Lee’s Dress is designed with a kimono collar, and empire waist, an A-lined hem sewn with panels, and a short zipper in the center back seam. Long, loose sleeves can be gathered with ribbons, and worn either short or long. This dress is best made with non-elastic materials, but the more I think about it, the more I believe that a slightly stretchy fabric would work, too. An elastic satin, for example, would be a good choice for Lee’s Dress. Jerseys, on the other hand, are too floppy for this dress. Choosing a high quality non-elastic material will make Lee’s Dress look classy and smart and, let’s face it, more expensive.

Lee’s Dress will be on sale for all VIPs through next week, so if you haven’t already, now’s a good time to join our mailing list to gain access to all sorts of special offers.

I hope you’ll enjoy our brand new kimono dress sewing pattern!

Until next time.

Love,

Heather

Daisy’s Dress Looks

Last Friday, I launched a brand new sewing pattern. It’s for a high waist dress made with two kinds of fabrics. For mine, I used solid lycra and a printed velvet, and today, I wanted to show you two velvet dress looks made with it. I call this style Daisy’s Dress, and it’s on sale for all VIPs until Monday 17th. This velvet dress is designed with informal parties in mind, and made to be as comfy as possible. It’s pretty easy to sew, too, if you aren’t intimidated by velvet and elastic materials!

Puffed

I like dresses that come with an element of versatility. Daisy’s Dress is pretty straightforward in design, but it does have a fun feature. If you so choose, you can insert a ribbon into the hem, and turn the dress from A-lined to puff-ball! For the first of today’s velvet dress looks, I wore the dress with a gathered hem. As Daisy’s Dress is made with a printed velvet, it doesn’t require a lot of accessories. Hairdo and make-up can do a lot for this dress, and change the way it looks drastically.

For the first look, I accessorized very lightly. I wore my chiffon sash to hide the seam at the waist. I tied the sash into a bow to gain a small detail at the waist, and chose black and red bangles as jewelry. This easy and elegant look can work for any kind of family get-together, from GranDad’s birthday to second cousins graduation.

Warmer

As fall draws closer, cardigans creep back into our everyday lives. I wanted to incorporate one into the second of our velvet dress looks. As Daisy’s Dress has a lot of red in it, I chose to pair it up with my red cardigan. I knit this one last fall, I think, and it features stockinette and seed stitch. This one is pretty simple, and I like it best paired with basic dresses. It does work for a party look, too, though it does tone Daisy’s Dress down to that “just having dinner with boo” -level.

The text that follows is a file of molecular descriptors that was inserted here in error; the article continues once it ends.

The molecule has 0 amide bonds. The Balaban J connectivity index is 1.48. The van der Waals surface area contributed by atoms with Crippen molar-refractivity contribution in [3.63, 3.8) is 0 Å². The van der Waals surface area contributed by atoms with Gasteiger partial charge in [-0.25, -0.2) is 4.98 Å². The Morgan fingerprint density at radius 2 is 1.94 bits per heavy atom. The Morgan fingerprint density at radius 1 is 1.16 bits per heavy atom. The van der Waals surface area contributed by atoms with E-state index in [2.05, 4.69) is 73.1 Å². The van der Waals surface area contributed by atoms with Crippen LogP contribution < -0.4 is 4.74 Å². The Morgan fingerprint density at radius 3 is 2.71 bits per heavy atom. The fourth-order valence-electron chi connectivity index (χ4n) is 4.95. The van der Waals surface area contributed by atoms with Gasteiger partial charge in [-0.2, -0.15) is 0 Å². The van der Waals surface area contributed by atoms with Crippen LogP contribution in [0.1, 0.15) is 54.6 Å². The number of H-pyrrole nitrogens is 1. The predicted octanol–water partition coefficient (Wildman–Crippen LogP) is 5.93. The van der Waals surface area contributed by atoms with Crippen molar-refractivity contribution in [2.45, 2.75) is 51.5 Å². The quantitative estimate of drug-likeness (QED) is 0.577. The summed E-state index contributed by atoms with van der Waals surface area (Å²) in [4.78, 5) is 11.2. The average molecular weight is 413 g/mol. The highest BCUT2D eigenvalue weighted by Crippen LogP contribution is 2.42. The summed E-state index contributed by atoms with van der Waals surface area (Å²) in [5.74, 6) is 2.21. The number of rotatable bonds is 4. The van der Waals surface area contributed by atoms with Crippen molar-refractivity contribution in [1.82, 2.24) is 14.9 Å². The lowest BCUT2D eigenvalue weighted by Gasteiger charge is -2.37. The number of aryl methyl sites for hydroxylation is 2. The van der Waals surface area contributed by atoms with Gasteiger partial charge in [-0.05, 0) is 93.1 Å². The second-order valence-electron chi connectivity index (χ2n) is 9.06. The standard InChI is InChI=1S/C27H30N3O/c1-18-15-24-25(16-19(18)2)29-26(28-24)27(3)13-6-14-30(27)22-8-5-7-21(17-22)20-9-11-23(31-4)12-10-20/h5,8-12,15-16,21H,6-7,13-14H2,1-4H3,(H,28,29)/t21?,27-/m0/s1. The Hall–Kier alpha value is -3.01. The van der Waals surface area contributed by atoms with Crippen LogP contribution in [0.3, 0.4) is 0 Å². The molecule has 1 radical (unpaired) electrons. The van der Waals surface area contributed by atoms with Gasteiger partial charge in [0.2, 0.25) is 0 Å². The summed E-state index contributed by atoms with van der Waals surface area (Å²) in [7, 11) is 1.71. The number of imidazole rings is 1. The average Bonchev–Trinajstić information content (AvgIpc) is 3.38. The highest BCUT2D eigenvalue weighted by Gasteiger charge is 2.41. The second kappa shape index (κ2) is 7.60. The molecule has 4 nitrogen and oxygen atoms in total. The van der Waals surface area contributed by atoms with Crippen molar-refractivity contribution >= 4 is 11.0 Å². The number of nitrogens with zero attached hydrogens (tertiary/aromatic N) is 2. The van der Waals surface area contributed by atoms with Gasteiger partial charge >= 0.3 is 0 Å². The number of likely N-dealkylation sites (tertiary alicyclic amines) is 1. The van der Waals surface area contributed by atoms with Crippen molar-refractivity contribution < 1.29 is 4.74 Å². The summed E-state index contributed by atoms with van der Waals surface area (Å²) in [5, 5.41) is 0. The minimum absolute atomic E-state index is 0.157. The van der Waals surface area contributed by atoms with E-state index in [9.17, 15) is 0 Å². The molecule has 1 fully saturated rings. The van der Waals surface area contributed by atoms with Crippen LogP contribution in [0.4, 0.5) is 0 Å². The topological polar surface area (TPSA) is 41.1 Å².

I really like this look. It’s cute, comfy, and warm. Though it is a bit on the colorful side, I ‘d totally wear this out!

I hope you’ve enjoyed today’s velvet dress looks!

Until next time.

Love,

Heather

Blue Dress MakeOver

Each fall, I go through my wardrobe, and pick out dresses I haven’t worn in a long time. Instead of getting rid of them, I like to give them make-overs. Today, I wanted to show you one victim. You might remember the petrol blue dress I made a while back? The one I kinda like but never wear out because it’s so bleeding blue? Yeah, that’s the one. Yesterday, I took the dress, and asked it whether it would like some black inserts. The dress said OK, so I proceeded on with my dress make-over.Dress Make-Over - this is where we'll start from

The original dress had a short hem that widened just a little bit. I wanted to keep the shape, and enhance it to create a wider A-lined hem.

I started by opening the side seams and center back seam all the way to the waist. Instead of cutting, I carefully picked out the stitches. The dress had shrunk in the wash a bit (it is a well known fact that ladies never put on weight, their clothes just shrink and require adjusting) so I wanted to add width to the hem. That’s one of the reasons I picked the seams open instead of using scissors: this way, I got to work with the original seam and not have to waist fabric on creating a new one.

Dress Make-Over - carefully open side and back seam to the waist

I took a black viscose jersey that almost matched the original fabric in quality. Then, I proceeded to cut out wedges out of it. The original hem was a little bit longer at the back, so the wedges needed to match that. I cut a wedge for each side, and a longer one to the back by measuring the slanted edge to fit the open edge of the hem.

I serged the wedges into place one side at a time, taking advantage of the original seam.

Dress Make-Over - sew in wedges

I hemmed the wedges by doing a basic rolled hem. The original dress was hemmed with lace, but, sadly, I had none left. As the wedges create a big contrast to the original color, I figured a contrasting hem detail wouldn’t go amiss.

Dress Make-Over - hem wedges, try using contrasting methods!